By suitable choice of monomer(s) it is possible to grow onto the backbone polymer one or more of a variety of different monomers so that the final product is compatible and covulcanisable with a corresponding variety of polymers derived entirely or predominantly from the monomer(s) in the pendant chains. In this way a copolymer having an elastomeric hydrocarbon polymer backbone with pendant polymer chains may be produced. Most usefully the pendant polymers are homopolymers of butadiene or isoprene or styrene or copolymers containing at least 50% by weight of one or more of these since these are by themselves commonly available polymers with which the copolymer product of the invention may be satisfactorily blended.
When the desired molecular weight has been reached reaction may be terminated in the normal way by for instance adding an alcohol and/or acid and the polymer recovered.
As opposed to deactivation by replacing the alkali metal on each polymer chain by a hydrogen, reactive groups may, if desired, be introduced using termination reactions such as those known in anionic polymerisation which produce groups such as -COOH or OH, e.g. blowing in carbon dioxide or air followed by hydrolysis with dilute acid. In this way a copolymer having pendant chains which have reactive end-groups may be produced.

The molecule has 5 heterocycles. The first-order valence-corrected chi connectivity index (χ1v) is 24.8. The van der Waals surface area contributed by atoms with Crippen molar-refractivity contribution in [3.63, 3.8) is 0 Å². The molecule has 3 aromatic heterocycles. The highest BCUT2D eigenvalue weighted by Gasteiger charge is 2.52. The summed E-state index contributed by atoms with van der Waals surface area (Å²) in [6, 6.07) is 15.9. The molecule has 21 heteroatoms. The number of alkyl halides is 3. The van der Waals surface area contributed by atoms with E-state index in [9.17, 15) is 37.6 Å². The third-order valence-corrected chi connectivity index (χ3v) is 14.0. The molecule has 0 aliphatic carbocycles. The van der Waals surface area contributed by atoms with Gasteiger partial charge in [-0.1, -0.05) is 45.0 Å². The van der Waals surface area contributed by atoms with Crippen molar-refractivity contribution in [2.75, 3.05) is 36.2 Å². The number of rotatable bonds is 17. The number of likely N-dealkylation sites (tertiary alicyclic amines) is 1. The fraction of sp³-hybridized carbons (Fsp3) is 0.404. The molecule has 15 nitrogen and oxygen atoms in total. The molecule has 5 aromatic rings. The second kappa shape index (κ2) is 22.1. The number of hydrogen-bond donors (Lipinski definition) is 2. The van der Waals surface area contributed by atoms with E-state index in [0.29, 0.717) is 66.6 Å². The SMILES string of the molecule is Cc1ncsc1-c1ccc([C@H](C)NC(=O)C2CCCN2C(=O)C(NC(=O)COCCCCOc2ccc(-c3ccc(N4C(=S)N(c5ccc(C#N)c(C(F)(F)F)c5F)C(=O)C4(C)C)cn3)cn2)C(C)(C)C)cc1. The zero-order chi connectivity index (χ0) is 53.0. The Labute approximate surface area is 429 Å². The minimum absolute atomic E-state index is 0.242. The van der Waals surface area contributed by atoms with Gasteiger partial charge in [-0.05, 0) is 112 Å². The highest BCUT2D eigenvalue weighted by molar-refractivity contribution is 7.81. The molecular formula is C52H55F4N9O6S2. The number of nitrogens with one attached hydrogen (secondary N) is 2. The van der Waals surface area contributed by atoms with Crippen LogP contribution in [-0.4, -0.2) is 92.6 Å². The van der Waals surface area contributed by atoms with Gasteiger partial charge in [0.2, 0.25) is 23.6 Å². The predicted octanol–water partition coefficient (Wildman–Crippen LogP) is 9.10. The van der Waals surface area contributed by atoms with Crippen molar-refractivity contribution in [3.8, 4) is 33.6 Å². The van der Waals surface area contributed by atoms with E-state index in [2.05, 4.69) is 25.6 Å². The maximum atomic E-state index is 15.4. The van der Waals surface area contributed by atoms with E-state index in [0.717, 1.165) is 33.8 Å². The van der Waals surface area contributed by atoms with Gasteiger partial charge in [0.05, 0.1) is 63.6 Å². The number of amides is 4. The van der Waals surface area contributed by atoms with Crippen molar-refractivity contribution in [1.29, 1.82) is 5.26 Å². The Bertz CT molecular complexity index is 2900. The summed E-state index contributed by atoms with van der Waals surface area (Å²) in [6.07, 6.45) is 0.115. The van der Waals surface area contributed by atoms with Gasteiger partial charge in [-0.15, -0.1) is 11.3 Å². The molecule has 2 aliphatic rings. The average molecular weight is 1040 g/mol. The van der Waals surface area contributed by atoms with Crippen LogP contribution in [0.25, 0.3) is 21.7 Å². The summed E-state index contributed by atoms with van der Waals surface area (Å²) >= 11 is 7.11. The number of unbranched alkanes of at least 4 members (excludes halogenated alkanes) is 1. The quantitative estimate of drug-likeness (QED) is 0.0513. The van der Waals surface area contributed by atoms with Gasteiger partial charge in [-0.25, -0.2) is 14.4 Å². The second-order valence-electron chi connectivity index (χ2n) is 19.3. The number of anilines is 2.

The number average molecular weight of the pendant polymer chains may be varied within Wide limits e.g. 500 to 500,000 and chosen to suit the properties desired in the final polymer. The number average molecular weight of the elastomeric hydrocarbon polymeric backbone may be for example 20,000 to 800,000, suitably 100,000 to 500,000. Desirably to retain the characteristic properties of the polymeric backbone the number average molecular weight of the pendant polymer chains should be small relative to the number average molecular weight of the backbone, for example 3 to 20%. Thus the average molecular weight of pendant polymer chains may be 5,00025,000 e.g. 15,000 for a backbone polymer molecular weight of 140,000. Desirably also the number/ average molecular weight of the pendant chains is such that their total molecular weight per backbone polymer is an average from 25% to 100% of that of the backbone polymer alone. Preferably for maximum compatibility the length and number of the pendant side chains are such that the iodine number in the final product is not more than 100 preferably not more than 80.